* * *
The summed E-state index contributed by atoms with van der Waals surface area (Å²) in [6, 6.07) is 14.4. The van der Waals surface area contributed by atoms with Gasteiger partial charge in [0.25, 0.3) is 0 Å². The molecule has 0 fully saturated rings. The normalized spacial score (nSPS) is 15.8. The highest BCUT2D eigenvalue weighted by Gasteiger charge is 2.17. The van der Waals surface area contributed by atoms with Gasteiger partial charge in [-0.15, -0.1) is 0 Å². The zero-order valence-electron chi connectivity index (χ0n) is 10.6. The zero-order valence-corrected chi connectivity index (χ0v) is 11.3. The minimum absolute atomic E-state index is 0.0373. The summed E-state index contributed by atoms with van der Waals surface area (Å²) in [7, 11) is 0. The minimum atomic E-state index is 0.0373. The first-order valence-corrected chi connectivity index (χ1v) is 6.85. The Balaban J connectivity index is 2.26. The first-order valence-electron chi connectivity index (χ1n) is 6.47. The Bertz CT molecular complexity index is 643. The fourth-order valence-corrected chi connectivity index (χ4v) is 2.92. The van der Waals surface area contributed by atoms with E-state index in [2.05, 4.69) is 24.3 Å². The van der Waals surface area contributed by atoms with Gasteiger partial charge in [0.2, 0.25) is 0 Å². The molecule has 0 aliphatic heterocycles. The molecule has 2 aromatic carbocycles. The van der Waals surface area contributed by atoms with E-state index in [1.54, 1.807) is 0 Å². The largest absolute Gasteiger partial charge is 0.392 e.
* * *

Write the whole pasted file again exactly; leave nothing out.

The summed E-state index contributed by atoms with van der Waals surface area (Å²) in [6, 6.07) is 14.4. The van der Waals surface area contributed by atoms with Gasteiger partial charge in [0.25, 0.3) is 0 Å². The molecule has 0 fully saturated rings. The normalized spacial score (nSPS) is 15.8. The highest BCUT2D eigenvalue weighted by Gasteiger charge is 2.17. The van der Waals surface area contributed by atoms with Gasteiger partial charge in [-0.15, -0.1) is 0 Å². The zero-order valence-electron chi connectivity index (χ0n) is 10.6. The zero-order valence-corrected chi connectivity index (χ0v) is 11.3. The minimum absolute atomic E-state index is 0.0373. The summed E-state index contributed by atoms with van der Waals surface area (Å²) in [7, 11) is 0. The minimum atomic E-state index is 0.0373. The first-order valence-corrected chi connectivity index (χ1v) is 6.85. The Balaban J connectivity index is 2.26. The first-order valence-electron chi connectivity index (χ1n) is 6.47. The Bertz CT molecular complexity index is 643. The fourth-order valence-corrected chi connectivity index (χ4v) is 2.92. The van der Waals surface area contributed by atoms with E-state index in [2.05, 4.69) is 24.3 Å². The van der Waals surface area contributed by atoms with Gasteiger partial charge in [0.2, 0.25) is 0 Å². The molecule has 0 aliphatic heterocycles. The molecule has 2 aromatic carbocycles. The van der Waals surface area contributed by atoms with E-state index in [1.54, 1.807) is 0 Å². The largest absolute Gasteiger partial charge is 0.392 e.